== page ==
A prompt corrective action directive is often a sign of grim times, but for AnchorBank in Madison, Wis., the order is serving as a guide as it fights to survive.

The $4 billion-asset thrift unit of Anchor BanCorp Wisconsin Inc. announced last week that it had agreed to a PCA with the Office of Thrift Supervision on Aug. 31.

That order followed the regulator's conditional approval of Anchor's capital restoration plan, as it had returned to adequately capitalized status.

The directive calls for the thrift to remain adequately capitalized for the next four quarters. Though that will be a tough feat, AnchorBank has bought some badly needed time.

"In a funny way, this is good news for them," said Kip Weissman, a partner with Luse Gorman. "They are fighting for survival, and getting the regulators to approve their plan has cleared a big hurdle. Now they have to execute on that plan, but if it wasn't accepted they'd be in line" to be taken over by the Federal Deposit Insurance Corp.

In the past few years, a PCA often has been issued upon rejection of a capital plan, and serves as a final public warning by the regulator to the institution. In AnchorBank's case, however, the PCA appears to have dual purposes: fulfilling the regulator's obligation to acknowledge that the thrift's capital is low and indicating that the company is making some progress.

In the past year the company has cut expenses by 30% and has significantly reduced assets through branch sales.

In an interview Wednesday Chris Bauer, Anchor's chief executive, said those actions allowed the thrift to become adequately capitalized as of July 31.

"We've been right-sizing our bank to our capital," he said. "We recognize that our capital is tight, but not many banks in our condition have seen their capital go in a positive direction."

As of July 31, the thrift had a total risk-based capital ratio of 8.05%, up 42 basis points from the end of the second quarter and up 73 basis points from the first quarter.

That doesn't give the thrift much wiggle room to address the $422 million in nonperforming assets it had on its books on June 30. Though that is a sizable number, the NPAs are flat compared with what it held on March 31, the end of its fiscal year.

"Our sense is that it has stabilized across the board," Bauer said. "That number has been relatively stable for six months."

Still, any increase in nonperforming assets or any losses could quickly send the thrift back under the 8% threshold required to be considered adequately capitalized.

Ken Thomas, an independent bank consultant, said Anchor's coverage ratio is thin, at 42% of problem assets. Thomas said that ratio should be closer to 50% given the amount of problem assets the company holds. Because of the perceived shortfall, the thrift's adequately capitalized status is dubious, he said.

"Some of that growth in capital is artificial," Thomas said. "They are not as well reserved as they should be."

Bauer said the company, its auditors and the OTS all have found the reserve levels to be acceptable. Still, he acknowledged that Anchor's internal capital building must be accompanied by external capital raising.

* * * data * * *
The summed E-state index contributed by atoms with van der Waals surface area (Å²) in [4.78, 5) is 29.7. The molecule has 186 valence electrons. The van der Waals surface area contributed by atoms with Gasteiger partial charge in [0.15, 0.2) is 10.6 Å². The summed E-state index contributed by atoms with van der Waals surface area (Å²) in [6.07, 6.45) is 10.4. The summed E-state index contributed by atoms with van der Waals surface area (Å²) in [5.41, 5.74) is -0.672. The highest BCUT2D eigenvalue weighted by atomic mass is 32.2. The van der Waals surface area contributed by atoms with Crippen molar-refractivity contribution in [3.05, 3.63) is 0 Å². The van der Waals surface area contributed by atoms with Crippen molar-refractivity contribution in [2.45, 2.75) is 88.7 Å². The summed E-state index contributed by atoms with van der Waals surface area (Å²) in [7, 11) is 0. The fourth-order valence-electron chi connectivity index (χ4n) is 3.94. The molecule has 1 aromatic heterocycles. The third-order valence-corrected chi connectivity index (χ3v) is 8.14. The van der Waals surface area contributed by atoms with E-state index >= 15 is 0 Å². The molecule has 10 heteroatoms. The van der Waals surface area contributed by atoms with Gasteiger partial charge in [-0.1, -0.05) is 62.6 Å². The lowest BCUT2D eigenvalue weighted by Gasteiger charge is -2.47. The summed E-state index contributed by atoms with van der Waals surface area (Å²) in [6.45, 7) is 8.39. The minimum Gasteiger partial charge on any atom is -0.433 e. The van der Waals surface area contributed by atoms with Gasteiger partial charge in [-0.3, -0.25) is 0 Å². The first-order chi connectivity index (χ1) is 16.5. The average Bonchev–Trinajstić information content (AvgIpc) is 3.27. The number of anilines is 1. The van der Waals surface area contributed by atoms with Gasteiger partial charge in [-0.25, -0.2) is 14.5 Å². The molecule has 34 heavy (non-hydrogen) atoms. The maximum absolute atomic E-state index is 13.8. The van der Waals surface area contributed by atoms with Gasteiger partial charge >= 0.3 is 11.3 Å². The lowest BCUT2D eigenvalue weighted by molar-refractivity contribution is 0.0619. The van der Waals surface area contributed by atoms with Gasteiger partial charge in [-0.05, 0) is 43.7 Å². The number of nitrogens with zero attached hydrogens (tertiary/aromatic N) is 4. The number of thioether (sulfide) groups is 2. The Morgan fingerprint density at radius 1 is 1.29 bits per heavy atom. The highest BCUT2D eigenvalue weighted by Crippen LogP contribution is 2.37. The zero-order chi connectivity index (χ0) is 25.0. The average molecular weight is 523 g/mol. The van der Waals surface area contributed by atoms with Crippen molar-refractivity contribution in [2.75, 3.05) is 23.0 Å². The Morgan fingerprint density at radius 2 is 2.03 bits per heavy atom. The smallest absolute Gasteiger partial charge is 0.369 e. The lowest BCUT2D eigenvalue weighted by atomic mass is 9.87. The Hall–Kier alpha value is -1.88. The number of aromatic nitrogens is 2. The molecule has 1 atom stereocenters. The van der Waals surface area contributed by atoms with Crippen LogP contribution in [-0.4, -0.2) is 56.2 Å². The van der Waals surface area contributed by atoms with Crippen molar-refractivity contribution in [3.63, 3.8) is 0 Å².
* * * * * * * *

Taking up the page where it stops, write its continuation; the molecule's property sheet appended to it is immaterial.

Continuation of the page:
Anchor has been down that road before.

Late last year, Badger Holdings, an entity created by the veteran investment banker Steve Hovde, agreed to infuse $400 million into Anchor.

That was expected to be enough to address the problem assets and place the thrift in compliance with a cease-and-desist order that calls for it to have a leverage ratio of 8% and a total risk-based capital ratio of 12%. (Even with the PCA, the order remains in effect.)

Hovde, however, was unable to negotiate a settlement with U.S. Bancorp over a $116 million line of credit to Anchor. Consequently, the deal was called off in April.

The company then turned to internal housekeeping. In June it sold 11 branches to Royal Credit Union in Eau Claire, Wis., and in July sold four branches to Nicolet National Bank in Green Bay. Collectively the deals brought in $7.5 million in capital. Bauer said the company is considering more sales of noncore branches, but no deals are in the works.

And there is optimism on the capital front. Since Anchor's deal fell apart in April, a handful of large community banks have pulled off recapitalization deals despite other stakeholders' unwillingness to budge.

For instance, the private-equity group Ford Financial Fund LP has proceeded with a $500 million investment in Pacific Capital Bancorp in Santa Barbara, Calif., despite its inability to get trust-preferred holders to accept a discount for their debt. That compromise could be a positive signal for companies like Anchor.

"Today there is more clarity around how to deal with creditors in recapitalization deals," said Christopher Zinski, a partner at Schiff Hardin LLP in Chicago. "Once you have a few successful recapitalizations, the pathway to success becomes better defined and the smart money figures out how to replicate it."

Observers said there is also just a lot more capital around than there was six months ago.

That gives Bauer hope. He said he thinks the company has a shot at raising capital externally as long as AnchorBank can stay above adequately capitalized long enough to make a deal. He said the goal is still to raise $400 million.

"Every quarter will be a key benchmark," Bauer said. "We have to stay adequately capitalized to buy enough time to raise the external capital we need."

Jeffrey C. Gerrish, a partner in the Gerrish McCreary Smith PC law firm in Memphis, said although Anchor faces challenges as it seeks outside capital, it is noteworthy that the company was able to secure regulatory approval based on its internal tinkering.

"It is pretty good to see a capital plan accepted without a check attached to it," Gerrish said.

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